Review of The Old Ashbury Place

The Old Ashburn Place, by Margaret Flint Review by Maureen Theobald (New York: Dodd Mead, 1936) A small rural community in Maine is the backdrop for this moving novel. In it, Margaret Flint very capably chronicles the lives of the Ashburn family in the late 1800s. In a beautiful setting on the side of Pigeon Mountain, the hard working farm Ashburn family struggles with the common problems of agricultural life, particularly those associated with maintaining a small dairy operation. As is a common theme in many Midwest rural novels, the trials and tribulations of dealing with nature’s fickle moods is an issue the family deals with day in and day out. Although the severe extremes of hard Midwestern weather don’t exist in the more moderate climate of central Maine, farm families everywhere must deal with weather-related exigencies. Pa and Ma work hard and raise to raise five children, three boys and two girls. The two older boys work the farm with their father, while the family hopes the youngest boy will concentrate on his education; and indeed, he eventually becomes the only member of the Ashburn clan to attend and graduate from the state university. The two girls grow into Continue reading Review of The Old Ashbury Place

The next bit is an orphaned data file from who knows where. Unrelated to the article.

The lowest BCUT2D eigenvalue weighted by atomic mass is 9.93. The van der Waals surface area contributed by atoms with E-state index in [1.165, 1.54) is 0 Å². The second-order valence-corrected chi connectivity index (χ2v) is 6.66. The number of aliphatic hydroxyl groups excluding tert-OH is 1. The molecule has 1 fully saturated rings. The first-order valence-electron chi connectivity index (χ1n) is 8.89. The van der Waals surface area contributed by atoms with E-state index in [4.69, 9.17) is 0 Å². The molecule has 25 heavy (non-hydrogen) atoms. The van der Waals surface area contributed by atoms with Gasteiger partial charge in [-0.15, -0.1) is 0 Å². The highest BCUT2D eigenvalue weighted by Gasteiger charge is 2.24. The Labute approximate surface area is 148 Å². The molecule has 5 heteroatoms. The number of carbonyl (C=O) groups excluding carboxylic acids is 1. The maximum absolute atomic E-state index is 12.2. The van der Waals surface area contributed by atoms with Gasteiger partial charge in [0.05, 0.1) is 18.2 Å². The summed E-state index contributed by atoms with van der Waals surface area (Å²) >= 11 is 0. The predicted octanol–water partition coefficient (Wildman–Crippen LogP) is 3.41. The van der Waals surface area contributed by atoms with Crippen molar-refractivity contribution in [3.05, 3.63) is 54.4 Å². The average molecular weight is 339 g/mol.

Review of The Long Tomorrow

The Long Tomorrow, by Evelyn Voss Wise Review by John Henry (New York: D. Appleton-Century, 1938)  The Long Tomorrow tells the story of Father Pierre, an immigrant Roman Catholic priest, who comes to a farming hamlet in an isolated part of rural northwestern Minnesota. The locale is so small that it is never given a name, just called “The Corners.” He arrives in the early summer of 1881 to build a church, a house, and ultimately a community. The story follows his work and life within the growing and eventually prospering village until his death in 1929. Father Pierre has an unusual perspective on his work as a priest. Pierre believes that he must help all the people, not just the Catholics of his parish, develop “materially” as well as “spiritually.” And so the story focuses almost exclusively on his efforts on building the physical, economic, and social resources for the people of The Corners. We see him helping with the repair of dilapidated farmhouses. He acts as community veterinarian and doctor. He is the first schoolteacher. He gives career and life guidance to the young people of the hamlet. He is a social worker when “Kelly the bad” drinks Continue reading Review of The Long Tomorrow